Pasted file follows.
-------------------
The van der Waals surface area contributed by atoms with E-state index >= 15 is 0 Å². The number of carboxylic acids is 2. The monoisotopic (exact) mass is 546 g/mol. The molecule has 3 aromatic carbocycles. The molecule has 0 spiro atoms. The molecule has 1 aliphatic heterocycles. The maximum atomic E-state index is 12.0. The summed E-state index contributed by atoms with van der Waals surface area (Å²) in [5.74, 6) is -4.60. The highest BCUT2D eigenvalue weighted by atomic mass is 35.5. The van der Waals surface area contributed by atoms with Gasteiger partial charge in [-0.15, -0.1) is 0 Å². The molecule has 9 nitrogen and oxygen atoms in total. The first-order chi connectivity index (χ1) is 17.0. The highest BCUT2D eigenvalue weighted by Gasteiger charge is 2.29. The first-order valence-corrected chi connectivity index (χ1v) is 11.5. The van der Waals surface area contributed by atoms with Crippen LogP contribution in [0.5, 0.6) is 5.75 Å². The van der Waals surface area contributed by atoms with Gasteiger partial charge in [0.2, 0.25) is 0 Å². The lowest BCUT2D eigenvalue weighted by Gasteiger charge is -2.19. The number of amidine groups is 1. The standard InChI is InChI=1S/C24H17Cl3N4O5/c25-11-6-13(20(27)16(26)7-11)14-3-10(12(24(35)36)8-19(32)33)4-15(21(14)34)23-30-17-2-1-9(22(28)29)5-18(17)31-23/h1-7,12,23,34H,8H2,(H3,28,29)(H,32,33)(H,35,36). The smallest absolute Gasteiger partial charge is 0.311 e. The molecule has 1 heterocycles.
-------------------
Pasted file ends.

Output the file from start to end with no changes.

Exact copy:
The van der Waals surface area contributed by atoms with E-state index >= 15 is 0 Å². The number of carboxylic acids is 2. The monoisotopic (exact) mass is 546 g/mol. The molecule has 3 aromatic carbocycles. The molecule has 0 spiro atoms. The molecule has 1 aliphatic heterocycles. The maximum atomic E-state index is 12.0. The summed E-state index contributed by atoms with van der Waals surface area (Å²) in [5.74, 6) is -4.60. The highest BCUT2D eigenvalue weighted by atomic mass is 35.5. The van der Waals surface area contributed by atoms with Gasteiger partial charge in [-0.15, -0.1) is 0 Å². The molecule has 9 nitrogen and oxygen atoms in total. The first-order chi connectivity index (χ1) is 17.0. The highest BCUT2D eigenvalue weighted by Gasteiger charge is 2.29. The first-order valence-corrected chi connectivity index (χ1v) is 11.5. The van der Waals surface area contributed by atoms with Crippen LogP contribution in [0.5, 0.6) is 5.75 Å². The van der Waals surface area contributed by atoms with Gasteiger partial charge in [0.2, 0.25) is 0 Å². The lowest BCUT2D eigenvalue weighted by Gasteiger charge is -2.19. The number of amidine groups is 1. The standard InChI is InChI=1S/C24H17Cl3N4O5/c25-11-6-13(20(27)16(26)7-11)14-3-10(12(24(35)36)8-19(32)33)4-15(21(14)34)23-30-17-2-1-9(22(28)29)5-18(17)31-23/h1-7,12,23,34H,8H2,(H3,28,29)(H,32,33)(H,35,36). The smallest absolute Gasteiger partial charge is 0.311 e. The molecule has 1 heterocycles.